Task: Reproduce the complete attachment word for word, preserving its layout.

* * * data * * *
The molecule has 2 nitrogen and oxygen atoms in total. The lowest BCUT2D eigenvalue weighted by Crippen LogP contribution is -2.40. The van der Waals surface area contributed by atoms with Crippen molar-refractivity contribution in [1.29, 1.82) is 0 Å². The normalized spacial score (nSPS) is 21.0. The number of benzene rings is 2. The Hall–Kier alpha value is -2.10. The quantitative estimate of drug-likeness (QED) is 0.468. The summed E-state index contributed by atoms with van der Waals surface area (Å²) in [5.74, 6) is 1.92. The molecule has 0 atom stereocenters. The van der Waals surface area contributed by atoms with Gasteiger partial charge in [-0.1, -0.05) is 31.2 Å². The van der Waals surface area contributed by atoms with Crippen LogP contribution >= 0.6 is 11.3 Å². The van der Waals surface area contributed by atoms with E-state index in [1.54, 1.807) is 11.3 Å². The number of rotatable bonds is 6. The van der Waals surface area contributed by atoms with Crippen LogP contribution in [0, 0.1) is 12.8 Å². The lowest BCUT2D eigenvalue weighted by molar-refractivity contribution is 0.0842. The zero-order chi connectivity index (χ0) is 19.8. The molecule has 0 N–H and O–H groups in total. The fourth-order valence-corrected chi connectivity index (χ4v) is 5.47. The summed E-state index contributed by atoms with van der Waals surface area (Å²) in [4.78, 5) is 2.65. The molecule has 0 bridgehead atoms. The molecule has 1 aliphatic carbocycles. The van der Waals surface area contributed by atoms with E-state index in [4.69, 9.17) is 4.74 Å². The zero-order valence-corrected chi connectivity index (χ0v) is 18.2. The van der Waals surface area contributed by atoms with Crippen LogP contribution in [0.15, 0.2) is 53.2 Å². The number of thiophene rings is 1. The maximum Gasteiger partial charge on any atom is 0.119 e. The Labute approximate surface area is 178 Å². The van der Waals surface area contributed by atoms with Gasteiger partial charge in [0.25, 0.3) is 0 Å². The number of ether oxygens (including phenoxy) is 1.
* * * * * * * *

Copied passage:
The molecule has 2 nitrogen and oxygen atoms in total. The lowest BCUT2D eigenvalue weighted by Crippen LogP contribution is -2.40. The van der Waals surface area contributed by atoms with Crippen molar-refractivity contribution in [1.29, 1.82) is 0 Å². The normalized spacial score (nSPS) is 21.0. The number of benzene rings is 2. The Hall–Kier alpha value is -2.10. The quantitative estimate of drug-likeness (QED) is 0.468. The summed E-state index contributed by atoms with van der Waals surface area (Å²) in [5.74, 6) is 1.92. The molecule has 0 atom stereocenters. The van der Waals surface area contributed by atoms with Gasteiger partial charge in [-0.1, -0.05) is 31.2 Å². The van der Waals surface area contributed by atoms with Crippen LogP contribution >= 0.6 is 11.3 Å². The van der Waals surface area contributed by atoms with E-state index in [1.54, 1.807) is 11.3 Å². The number of rotatable bonds is 6. The van der Waals surface area contributed by atoms with Crippen LogP contribution in [0, 0.1) is 12.8 Å². The lowest BCUT2D eigenvalue weighted by molar-refractivity contribution is 0.0842. The zero-order chi connectivity index (χ0) is 19.8. The molecule has 0 N–H and O–H groups in total. The fourth-order valence-corrected chi connectivity index (χ4v) is 5.47. The summed E-state index contributed by atoms with van der Waals surface area (Å²) in [4.78, 5) is 2.65. The molecule has 0 bridgehead atoms. The molecule has 1 aliphatic carbocycles. The van der Waals surface area contributed by atoms with E-state index in [4.69, 9.17) is 4.74 Å². The zero-order valence-corrected chi connectivity index (χ0v) is 18.2. The van der Waals surface area contributed by atoms with Crippen LogP contribution in [0.15, 0.2) is 53.2 Å². The number of thiophene rings is 1. The maximum Gasteiger partial charge on any atom is 0.119 e. The Labute approximate surface area is 178 Å². The van der Waals surface area contributed by atoms with Gasteiger partial charge in [0.25, 0.3) is 0 Å². The number of ether oxygens (including phenoxy) is 1.